Facing Disasters While Caring for the Elderly
Disasters, How to Prepare
All of us are reeling from the news photos of Texas flooding. My parents watched the video of the nursing home residents being rescued over and over again. Disasters are especially frightening when you are completely helpless and dependent upon others. You are totally vulnerable.
My mom is from Kansas and like the storybook Dorothy, she saw tornadoes. My grandpa, her dad, was born in 1891 in Kansas. When he was 19, a tornado hit their family farm. He got caught getting horses out of the barn when it hit. The barn collapsed on him and a beam hit his head. He had a wide scar and what looked like a skull fracture that never healed correctly. He received no medical care. I’m sure they figured if he could walk around, he was fine. Of course they tell me the local doctor was drunk more often than sober, which might make one reluctant to seek care.
I’ve tried to figure out which tornado it was. I know it happened in 1910 near Parker, Kansas. Checking old issues of newspapers for the area, there have been so many tornadoes in the area, it’s hard to tell.
My mom remembers being rushed to the cellar as a little girl and sitting in the dark among the canned goods and potatoes. I found out they called them “”Fraidy Holes.” She also remembers a hail storm that was so bad her mother had to pick them up from school in the car (a big deal, apparently). The hailstones smashed the windows of the car.
None of us are ever fully ready for disasters. We prepare as best we can ahead of time. If we care for an elderly person there are added preparations we make. Where we live dictates what natural disasters we prepare for. Experts recommend finding out which are likely in your area. Thinking about it I realized our family alone has been through tornadoes, floods, hurricanes, earthquakes, forest fires, and a volcanic eruption.
September is National Preparedness Month
Below shows a basic three-day survival kit. If you have elderly people living with you, also consider enough medicine for three days at least, extra hearing aid batteries, their emergency contact information (next of kid, doctor’s name, allergies, major medical problems). If your loved one has an electric wheelchair, you need extra batteries for that and supplies for whatever other medical needs they have (feeding tubes, oxygen, dressing changes, etc).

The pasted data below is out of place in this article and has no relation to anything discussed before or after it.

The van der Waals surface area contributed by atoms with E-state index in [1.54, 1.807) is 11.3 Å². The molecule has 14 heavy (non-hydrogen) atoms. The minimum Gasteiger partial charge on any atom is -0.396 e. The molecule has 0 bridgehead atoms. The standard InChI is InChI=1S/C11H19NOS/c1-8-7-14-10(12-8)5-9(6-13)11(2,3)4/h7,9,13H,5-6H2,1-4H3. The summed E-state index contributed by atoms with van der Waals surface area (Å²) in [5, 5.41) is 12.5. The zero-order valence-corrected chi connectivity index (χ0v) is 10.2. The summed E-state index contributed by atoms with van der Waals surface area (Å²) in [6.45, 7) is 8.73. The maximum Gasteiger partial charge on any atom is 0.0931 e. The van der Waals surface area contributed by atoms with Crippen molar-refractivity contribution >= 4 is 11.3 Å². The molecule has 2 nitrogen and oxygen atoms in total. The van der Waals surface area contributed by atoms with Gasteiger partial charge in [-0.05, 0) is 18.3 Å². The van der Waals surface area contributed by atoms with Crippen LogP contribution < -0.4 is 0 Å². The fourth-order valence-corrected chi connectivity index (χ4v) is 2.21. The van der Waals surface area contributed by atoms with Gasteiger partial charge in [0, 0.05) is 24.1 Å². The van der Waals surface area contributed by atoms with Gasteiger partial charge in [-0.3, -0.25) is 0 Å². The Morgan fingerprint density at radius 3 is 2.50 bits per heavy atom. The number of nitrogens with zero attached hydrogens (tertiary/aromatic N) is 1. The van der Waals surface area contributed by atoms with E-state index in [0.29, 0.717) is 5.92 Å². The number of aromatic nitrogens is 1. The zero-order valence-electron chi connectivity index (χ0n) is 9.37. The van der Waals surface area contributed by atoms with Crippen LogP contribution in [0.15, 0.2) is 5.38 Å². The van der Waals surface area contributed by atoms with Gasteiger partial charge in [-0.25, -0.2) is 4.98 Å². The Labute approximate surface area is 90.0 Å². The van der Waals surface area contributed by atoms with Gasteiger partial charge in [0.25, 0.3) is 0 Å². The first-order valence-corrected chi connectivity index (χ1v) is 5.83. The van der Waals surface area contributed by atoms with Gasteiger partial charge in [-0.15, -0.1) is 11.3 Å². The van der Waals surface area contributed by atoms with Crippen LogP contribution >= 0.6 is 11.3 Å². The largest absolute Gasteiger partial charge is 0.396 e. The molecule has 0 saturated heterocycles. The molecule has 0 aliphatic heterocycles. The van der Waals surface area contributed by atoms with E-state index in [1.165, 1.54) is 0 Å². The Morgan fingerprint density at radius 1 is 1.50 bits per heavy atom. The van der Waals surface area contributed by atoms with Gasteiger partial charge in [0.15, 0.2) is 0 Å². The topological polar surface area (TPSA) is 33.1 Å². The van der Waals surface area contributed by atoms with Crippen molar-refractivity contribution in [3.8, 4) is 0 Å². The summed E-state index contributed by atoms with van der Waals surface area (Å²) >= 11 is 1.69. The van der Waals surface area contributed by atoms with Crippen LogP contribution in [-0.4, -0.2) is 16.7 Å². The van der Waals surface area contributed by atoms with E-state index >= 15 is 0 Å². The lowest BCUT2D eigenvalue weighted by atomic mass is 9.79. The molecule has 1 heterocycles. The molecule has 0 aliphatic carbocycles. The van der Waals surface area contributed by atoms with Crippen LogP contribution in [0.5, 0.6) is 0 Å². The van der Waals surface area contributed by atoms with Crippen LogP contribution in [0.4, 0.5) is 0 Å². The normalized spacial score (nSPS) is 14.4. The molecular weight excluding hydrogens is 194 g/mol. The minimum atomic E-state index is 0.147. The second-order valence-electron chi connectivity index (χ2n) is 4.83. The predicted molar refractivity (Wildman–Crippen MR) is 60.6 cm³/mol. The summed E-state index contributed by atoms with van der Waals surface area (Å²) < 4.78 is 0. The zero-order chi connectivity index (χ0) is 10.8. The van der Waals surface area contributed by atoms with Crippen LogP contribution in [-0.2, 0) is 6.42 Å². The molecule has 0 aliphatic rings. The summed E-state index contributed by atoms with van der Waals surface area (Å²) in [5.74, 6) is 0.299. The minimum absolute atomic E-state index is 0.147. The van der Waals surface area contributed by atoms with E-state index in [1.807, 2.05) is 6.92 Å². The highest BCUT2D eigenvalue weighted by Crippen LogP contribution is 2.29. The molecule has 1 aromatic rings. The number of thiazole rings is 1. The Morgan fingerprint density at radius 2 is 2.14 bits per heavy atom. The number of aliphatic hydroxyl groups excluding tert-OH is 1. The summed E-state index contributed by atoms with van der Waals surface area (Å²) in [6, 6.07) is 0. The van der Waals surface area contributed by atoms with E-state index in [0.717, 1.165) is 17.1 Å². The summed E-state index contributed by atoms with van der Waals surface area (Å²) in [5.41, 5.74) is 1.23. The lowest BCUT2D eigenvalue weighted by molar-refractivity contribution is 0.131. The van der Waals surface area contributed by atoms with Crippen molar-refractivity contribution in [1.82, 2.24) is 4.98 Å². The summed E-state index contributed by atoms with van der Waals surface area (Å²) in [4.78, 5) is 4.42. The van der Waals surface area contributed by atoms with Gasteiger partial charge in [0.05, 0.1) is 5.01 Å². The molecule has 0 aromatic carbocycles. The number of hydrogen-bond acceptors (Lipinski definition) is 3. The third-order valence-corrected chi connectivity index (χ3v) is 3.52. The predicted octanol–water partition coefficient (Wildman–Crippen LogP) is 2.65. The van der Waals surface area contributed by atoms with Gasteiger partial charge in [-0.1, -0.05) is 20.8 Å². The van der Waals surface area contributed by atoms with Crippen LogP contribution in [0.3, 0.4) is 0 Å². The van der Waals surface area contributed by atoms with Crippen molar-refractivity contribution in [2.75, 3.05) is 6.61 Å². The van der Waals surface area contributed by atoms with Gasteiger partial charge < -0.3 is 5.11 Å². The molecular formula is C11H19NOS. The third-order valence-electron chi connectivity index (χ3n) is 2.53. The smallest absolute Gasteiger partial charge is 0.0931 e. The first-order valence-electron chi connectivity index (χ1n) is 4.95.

For us, the main problem is mobility. Mom can’t get into our four-wheel drive car, neither of them can walk more than 50 feet and even that is a challenge. We would need outside help to evacuate in a hurry or we would have to improvise, turning the back of the SUV into a semi-ambulance.
You need a basic three-day emergency kit for each person which includes:
- a radio (waterproof) with batteries for news and emergency directions, or the wind-up kind
- nonperishable food,
- emergency blanket (the space kind)
- first aid kit, including protective gloves
- hygiene items–this differs by age and sex but moist towelettes, and adult diapers would be part of ours for the elders, along with toothbrush, toothpaste (a good place for the ones you get at the dentist), soap (for us the liquid or foam, no rinse type), washcloth, comb, shampoo, deodorant.
- waterproof matches
- cash and ID
- a roll of duct tape
- needed medications
- multipurpose tool, like a Swiss army knife
- extra clothes
- cell phone
- a backpack to put everything in
You can actually buy assembled kits from the Red Cross, though I wouldn’t try now–they are a bit busy. Have you made preparations at your house? What have you done?
A Video On Preparing for Emergencies with An Elderly Person
Have A Good Caregiving Day,